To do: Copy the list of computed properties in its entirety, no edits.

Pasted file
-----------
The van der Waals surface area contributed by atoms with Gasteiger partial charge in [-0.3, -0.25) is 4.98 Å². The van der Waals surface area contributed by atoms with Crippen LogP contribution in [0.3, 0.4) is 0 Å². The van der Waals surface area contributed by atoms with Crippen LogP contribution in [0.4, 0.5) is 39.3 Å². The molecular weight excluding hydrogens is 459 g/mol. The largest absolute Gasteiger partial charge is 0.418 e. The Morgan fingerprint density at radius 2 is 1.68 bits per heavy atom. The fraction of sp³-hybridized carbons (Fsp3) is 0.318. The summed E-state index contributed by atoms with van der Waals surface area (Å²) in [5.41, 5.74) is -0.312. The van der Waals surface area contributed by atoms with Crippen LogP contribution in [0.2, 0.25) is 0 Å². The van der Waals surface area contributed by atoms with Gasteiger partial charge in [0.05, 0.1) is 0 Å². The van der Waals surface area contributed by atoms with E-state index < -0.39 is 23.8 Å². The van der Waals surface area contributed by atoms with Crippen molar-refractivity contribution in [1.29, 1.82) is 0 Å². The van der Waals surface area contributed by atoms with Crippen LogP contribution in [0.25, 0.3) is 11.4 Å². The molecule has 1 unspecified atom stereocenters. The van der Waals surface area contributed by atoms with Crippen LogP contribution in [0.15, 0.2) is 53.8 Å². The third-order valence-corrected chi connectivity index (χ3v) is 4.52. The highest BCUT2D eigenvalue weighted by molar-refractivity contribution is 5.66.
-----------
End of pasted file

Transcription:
The van der Waals surface area contributed by atoms with Gasteiger partial charge in [-0.3, -0.25) is 4.98 Å². The van der Waals surface area contributed by atoms with Crippen LogP contribution in [0.3, 0.4) is 0 Å². The van der Waals surface area contributed by atoms with Crippen LogP contribution in [0.4, 0.5) is 39.3 Å². The molecular weight excluding hydrogens is 459 g/mol. The largest absolute Gasteiger partial charge is 0.418 e. The Morgan fingerprint density at radius 2 is 1.68 bits per heavy atom. The fraction of sp³-hybridized carbons (Fsp3) is 0.318. The summed E-state index contributed by atoms with van der Waals surface area (Å²) in [5.41, 5.74) is -0.312. The van der Waals surface area contributed by atoms with Crippen LogP contribution in [0.2, 0.25) is 0 Å². The van der Waals surface area contributed by atoms with Gasteiger partial charge in [0.05, 0.1) is 0 Å². The van der Waals surface area contributed by atoms with E-state index < -0.39 is 23.8 Å². The van der Waals surface area contributed by atoms with Crippen molar-refractivity contribution in [1.29, 1.82) is 0 Å². The van der Waals surface area contributed by atoms with Crippen LogP contribution in [0.25, 0.3) is 11.4 Å². The molecule has 1 unspecified atom stereocenters. The van der Waals surface area contributed by atoms with Crippen LogP contribution in [0.15, 0.2) is 53.8 Å². The third-order valence-corrected chi connectivity index (χ3v) is 4.52. The highest BCUT2D eigenvalue weighted by molar-refractivity contribution is 5.66.